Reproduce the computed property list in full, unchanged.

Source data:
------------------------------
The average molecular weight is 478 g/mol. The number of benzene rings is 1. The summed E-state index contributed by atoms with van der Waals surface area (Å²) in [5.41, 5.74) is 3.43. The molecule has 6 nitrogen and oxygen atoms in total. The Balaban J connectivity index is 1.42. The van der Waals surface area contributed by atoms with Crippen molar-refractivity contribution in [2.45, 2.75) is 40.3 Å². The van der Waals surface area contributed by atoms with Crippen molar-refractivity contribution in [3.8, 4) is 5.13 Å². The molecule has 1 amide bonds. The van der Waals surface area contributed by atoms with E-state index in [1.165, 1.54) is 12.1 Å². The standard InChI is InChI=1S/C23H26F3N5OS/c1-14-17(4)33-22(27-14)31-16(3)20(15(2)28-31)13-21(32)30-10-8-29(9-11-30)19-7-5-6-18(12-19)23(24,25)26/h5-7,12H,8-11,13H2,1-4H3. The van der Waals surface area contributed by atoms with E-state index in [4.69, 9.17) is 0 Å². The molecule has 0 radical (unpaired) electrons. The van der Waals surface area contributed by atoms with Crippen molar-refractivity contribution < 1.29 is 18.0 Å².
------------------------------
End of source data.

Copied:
The average molecular weight is 478 g/mol. The number of benzene rings is 1. The summed E-state index contributed by atoms with van der Waals surface area (Å²) in [5.41, 5.74) is 3.43. The molecule has 6 nitrogen and oxygen atoms in total. The Balaban J connectivity index is 1.42. The van der Waals surface area contributed by atoms with Crippen molar-refractivity contribution in [2.45, 2.75) is 40.3 Å². The van der Waals surface area contributed by atoms with Crippen molar-refractivity contribution in [3.8, 4) is 5.13 Å². The molecule has 1 amide bonds. The van der Waals surface area contributed by atoms with E-state index in [1.165, 1.54) is 12.1 Å². The standard InChI is InChI=1S/C23H26F3N5OS/c1-14-17(4)33-22(27-14)31-16(3)20(15(2)28-31)13-21(32)30-10-8-29(9-11-30)19-7-5-6-18(12-19)23(24,25)26/h5-7,12H,8-11,13H2,1-4H3. The van der Waals surface area contributed by atoms with E-state index in [4.69, 9.17) is 0 Å². The molecule has 0 radical (unpaired) electrons. The van der Waals surface area contributed by atoms with Crippen molar-refractivity contribution < 1.29 is 18.0 Å².